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Do Attorneys answering questions on this website owe a duty to the person asking the question?

Mobile, AL |

If I as an Attorney address a question raised on this website, is the person receiving the advice entitled to rely on the advice. Would the person receiving the advice have a right to bring civil proceedings against the Attorney if the advice was defective? Is this a forum where Attorney's expose themselves to civil liability and effectively provide an entirely free legal service and receive nothing in exchange?

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Attorney answers 3

Best Answer

Since the rules of AVVO expressly state that an attorney client relationship is not formed, a poster would be hard fought to sue if they get the wrong advice. Posters get an attorney's intuitive response to their questions - most of it good, most of it not - and the attorney gets exposure to new clients. I can't speak for everyone, but many of the attorneys who spend time on the site and provide real answers when possible, find themselves in the position of receiving cases from the other attorneys on the site, and on occasion from a poster. Last year, I was called by someone whose question I answered on AVVO after he had been turned down by 3 other firms. Despite the fact that he was 450 miles from my office, I accepted the case and recently settled the matter for mid 6 figures. I'm sure others have done better, because the continue to provide excellent answers day after day.

If you'd like to discuss, please feel free to call. Jeff Gold Gold, Benes, LLP 1854 Bellmore Ave Bellmore, NY 11710 Telephone -516.512.6333 Email -


There is no attorney client relationship between the individuals asking the questions and the attorneys providing answers. Indeed, most of the attorney responses contain a disclaimer regarding the information provided. See also the Avvo Terms of Service at Paragraph 9 - where the individuals using the site explicitly agree that no attorney client relationship is created.

While the attorneys are providing information at no charge, it is also a form of marketing that may help the lawyer find paying clients.

If this answer was helpful, please mark it as helpful or as a best answer. This answer is for general education purposes only. It neither creates an attorney-client relationship nor provides legal guidance or advice. The answer is based on the limited information provided and the answer might be different had additional information been provided. You should consult an attorney.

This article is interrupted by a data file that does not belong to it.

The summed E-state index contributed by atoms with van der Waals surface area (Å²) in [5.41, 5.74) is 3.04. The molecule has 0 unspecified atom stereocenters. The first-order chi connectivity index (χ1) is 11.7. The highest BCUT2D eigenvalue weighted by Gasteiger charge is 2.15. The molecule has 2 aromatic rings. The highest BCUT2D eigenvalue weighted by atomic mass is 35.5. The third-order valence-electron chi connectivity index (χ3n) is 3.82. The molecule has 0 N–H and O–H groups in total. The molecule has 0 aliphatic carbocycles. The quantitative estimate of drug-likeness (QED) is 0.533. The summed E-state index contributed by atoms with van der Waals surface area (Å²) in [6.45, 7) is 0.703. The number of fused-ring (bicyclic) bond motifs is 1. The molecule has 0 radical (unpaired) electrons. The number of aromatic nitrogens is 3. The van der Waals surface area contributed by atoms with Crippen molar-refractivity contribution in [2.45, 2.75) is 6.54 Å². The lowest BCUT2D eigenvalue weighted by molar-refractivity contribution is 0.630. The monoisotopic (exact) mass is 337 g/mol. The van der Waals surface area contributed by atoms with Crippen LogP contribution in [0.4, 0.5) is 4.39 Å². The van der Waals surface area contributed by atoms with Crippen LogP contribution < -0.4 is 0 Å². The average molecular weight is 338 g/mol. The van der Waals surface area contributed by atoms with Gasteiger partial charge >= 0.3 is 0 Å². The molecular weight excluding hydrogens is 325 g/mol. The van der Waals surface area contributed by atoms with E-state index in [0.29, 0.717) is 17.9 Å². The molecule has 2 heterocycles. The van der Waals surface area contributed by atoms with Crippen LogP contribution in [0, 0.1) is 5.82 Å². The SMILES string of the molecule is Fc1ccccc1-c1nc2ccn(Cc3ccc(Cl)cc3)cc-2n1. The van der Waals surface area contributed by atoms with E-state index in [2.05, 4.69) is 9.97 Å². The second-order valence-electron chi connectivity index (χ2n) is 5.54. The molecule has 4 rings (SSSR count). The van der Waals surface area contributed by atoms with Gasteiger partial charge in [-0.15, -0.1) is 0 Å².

Yes, they owe a duty not to deliberately mislead with intent to harm, which would be virtually impossible to prove except in the most extreme case, and such a case would get flagged and removed as soon as Avvo noticed it.

Per Avvo's TOS there is not attorney-cleint relationship so there is no civil liability for any answer. Also, we almost all have a disclaimer to that effect that we boilerplate and which Avvo posts at the bottom of every one of our messages.

It is wrong that Attorneys receive nothing in return. Some receive clients, some receive education, some receive practice arguing their points, and some receive entertainment. Most of us who post a lot feel we learn what frequent issues clients have and get practice at answering them clearly and concisely in terms a layman can understand and absorb, which is a very valuable skill for an attorney, particularly for litigators who must do just that in jury trials.

I am not your lawyer and you are not my client. Free advice here is without recourse and any reliance thereupon is at your sole risk. This is done without compensation as a free public service. I am licensed in IL, MO, TX and I am a Reg. Pat. Atty. so advice in any other jurisdiction is strictly general advice and should be confirmed with an attorney licensed in that jurisdiction.